Winter Sports

The science and history of snowboarding

“snowboarding ’09” by mcmortygreen is licensed under CC BY-NC-SA 2.0

The Winter Olympics is well underway and snowboarding is one of my favourite winter sports of the Games. Here are some articles I’ve picked up in the last few days (which I may update as I find more):

  • Science of Snowboarding in the Olympics – ‘The physics of snowboarding uses dynamic balance. When the snowboarder is in motion moving up and down the ramps, their balance is different than if they were just going down a slope.’
  • The Physics Of Snowboarding – ‘Amateur (less experienced) snowboarders typically skid around their turns. This occurs when the snowboard is tilted on its edge and the exposed base of the board “plows” into the snow head on.’
  • Snowboarding science: the physics of the halfpipe – ‘Without torque (the force that causes rotation) there would be no flips and spins, and snowboarding would start to look pretty dull.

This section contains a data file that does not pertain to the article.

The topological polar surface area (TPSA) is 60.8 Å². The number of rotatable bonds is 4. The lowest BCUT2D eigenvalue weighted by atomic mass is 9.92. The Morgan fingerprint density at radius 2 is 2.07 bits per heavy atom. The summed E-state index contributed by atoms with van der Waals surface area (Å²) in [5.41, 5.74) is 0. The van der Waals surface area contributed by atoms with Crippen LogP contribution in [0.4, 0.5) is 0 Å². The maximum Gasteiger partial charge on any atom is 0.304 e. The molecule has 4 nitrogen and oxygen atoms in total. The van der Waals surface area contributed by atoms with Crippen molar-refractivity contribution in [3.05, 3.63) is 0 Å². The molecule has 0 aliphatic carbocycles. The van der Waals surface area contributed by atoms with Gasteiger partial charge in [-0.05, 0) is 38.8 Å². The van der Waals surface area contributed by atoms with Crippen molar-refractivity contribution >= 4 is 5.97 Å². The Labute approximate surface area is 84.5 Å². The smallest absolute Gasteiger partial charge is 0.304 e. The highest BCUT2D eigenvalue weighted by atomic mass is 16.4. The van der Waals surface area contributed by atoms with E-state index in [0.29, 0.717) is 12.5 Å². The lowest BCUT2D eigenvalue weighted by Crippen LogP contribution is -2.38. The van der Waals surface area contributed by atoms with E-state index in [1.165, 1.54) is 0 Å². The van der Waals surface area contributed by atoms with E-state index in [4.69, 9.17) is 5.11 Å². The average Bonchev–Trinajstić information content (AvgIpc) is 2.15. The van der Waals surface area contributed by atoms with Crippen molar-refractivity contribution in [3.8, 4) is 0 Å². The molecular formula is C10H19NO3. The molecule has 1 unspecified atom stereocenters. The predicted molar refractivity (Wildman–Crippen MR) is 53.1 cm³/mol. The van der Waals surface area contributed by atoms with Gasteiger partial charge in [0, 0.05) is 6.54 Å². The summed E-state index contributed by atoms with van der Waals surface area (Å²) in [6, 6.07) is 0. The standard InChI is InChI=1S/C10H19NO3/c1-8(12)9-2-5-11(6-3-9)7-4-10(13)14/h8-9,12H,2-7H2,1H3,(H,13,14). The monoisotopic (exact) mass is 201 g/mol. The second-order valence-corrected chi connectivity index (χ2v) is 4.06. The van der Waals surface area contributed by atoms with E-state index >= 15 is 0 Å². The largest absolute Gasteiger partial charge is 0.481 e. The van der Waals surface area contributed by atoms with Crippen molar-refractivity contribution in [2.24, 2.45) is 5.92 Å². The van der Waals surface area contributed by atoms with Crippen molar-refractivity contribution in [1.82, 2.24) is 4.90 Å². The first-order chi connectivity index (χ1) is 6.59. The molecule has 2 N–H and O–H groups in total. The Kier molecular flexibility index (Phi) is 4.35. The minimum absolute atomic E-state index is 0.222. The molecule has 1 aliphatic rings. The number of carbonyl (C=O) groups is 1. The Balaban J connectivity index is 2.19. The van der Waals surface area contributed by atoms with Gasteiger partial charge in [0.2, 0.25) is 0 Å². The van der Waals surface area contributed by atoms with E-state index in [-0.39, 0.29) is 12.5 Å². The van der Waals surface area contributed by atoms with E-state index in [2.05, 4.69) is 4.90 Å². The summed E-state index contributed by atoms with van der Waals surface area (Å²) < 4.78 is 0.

• A Brief History of Snowboarding – ‘As snowboarding grew in popularity, so did its reputation as a pastime for screwballs—a counterculture to skiing’s establishment vibe.’
  • Can Snowboarding Be Saved? – This one is from 2014: ‘Industrialized snowboarding hates diversity. Those Olympic snowboarders we used to welcome in our shop? They were once part of a small but vibrant recreational snowboard carving community.’
  • The Legacy of Snowboarding Pioneer Jake Burton Carpenter – ‘As the founder of Burton Snowboards (1977), he not only set out to build a company but to forge an entirely new sport. Since then, snowboarding has become a global phenomenon with its own subculture and multiple Olympic events.’

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